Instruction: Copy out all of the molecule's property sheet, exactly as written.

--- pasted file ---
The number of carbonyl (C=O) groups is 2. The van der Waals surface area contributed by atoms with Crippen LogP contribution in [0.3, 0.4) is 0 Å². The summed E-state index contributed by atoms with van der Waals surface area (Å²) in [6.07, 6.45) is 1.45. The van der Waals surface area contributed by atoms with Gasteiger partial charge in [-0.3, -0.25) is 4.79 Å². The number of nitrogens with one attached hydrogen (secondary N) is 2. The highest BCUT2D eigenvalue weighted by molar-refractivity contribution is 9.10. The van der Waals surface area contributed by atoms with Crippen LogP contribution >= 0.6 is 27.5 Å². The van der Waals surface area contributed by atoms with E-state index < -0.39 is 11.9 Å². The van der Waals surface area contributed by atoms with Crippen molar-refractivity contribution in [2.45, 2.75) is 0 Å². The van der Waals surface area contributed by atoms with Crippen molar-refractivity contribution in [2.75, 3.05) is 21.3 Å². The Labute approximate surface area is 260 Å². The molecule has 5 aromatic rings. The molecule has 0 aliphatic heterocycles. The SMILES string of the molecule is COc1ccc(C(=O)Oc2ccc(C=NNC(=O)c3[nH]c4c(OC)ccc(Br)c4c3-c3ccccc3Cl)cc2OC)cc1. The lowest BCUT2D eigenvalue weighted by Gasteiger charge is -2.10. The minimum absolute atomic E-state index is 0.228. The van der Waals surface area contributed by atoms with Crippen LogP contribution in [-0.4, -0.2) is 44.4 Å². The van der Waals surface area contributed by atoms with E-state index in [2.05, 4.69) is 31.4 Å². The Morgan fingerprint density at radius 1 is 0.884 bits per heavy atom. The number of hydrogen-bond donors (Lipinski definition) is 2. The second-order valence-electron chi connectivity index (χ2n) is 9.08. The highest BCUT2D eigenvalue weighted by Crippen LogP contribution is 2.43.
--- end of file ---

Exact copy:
The number of carbonyl (C=O) groups is 2. The van der Waals surface area contributed by atoms with Crippen LogP contribution in [0.3, 0.4) is 0 Å². The summed E-state index contributed by atoms with van der Waals surface area (Å²) in [6.07, 6.45) is 1.45. The van der Waals surface area contributed by atoms with Gasteiger partial charge in [-0.3, -0.25) is 4.79 Å². The number of nitrogens with one attached hydrogen (secondary N) is 2. The highest BCUT2D eigenvalue weighted by molar-refractivity contribution is 9.10. The van der Waals surface area contributed by atoms with Crippen LogP contribution >= 0.6 is 27.5 Å². The van der Waals surface area contributed by atoms with E-state index < -0.39 is 11.9 Å². The van der Waals surface area contributed by atoms with Crippen molar-refractivity contribution in [2.45, 2.75) is 0 Å². The van der Waals surface area contributed by atoms with Crippen molar-refractivity contribution in [2.75, 3.05) is 21.3 Å². The Labute approximate surface area is 260 Å². The molecule has 5 aromatic rings. The molecule has 0 aliphatic heterocycles. The SMILES string of the molecule is COc1ccc(C(=O)Oc2ccc(C=NNC(=O)c3[nH]c4c(OC)ccc(Br)c4c3-c3ccccc3Cl)cc2OC)cc1. The lowest BCUT2D eigenvalue weighted by Gasteiger charge is -2.10. The minimum absolute atomic E-state index is 0.228. The van der Waals surface area contributed by atoms with Crippen LogP contribution in [-0.4, -0.2) is 44.4 Å². The van der Waals surface area contributed by atoms with E-state index in [2.05, 4.69) is 31.4 Å². The Morgan fingerprint density at radius 1 is 0.884 bits per heavy atom. The number of hydrogen-bond donors (Lipinski definition) is 2. The second-order valence-electron chi connectivity index (χ2n) is 9.08. The highest BCUT2D eigenvalue weighted by Crippen LogP contribution is 2.43.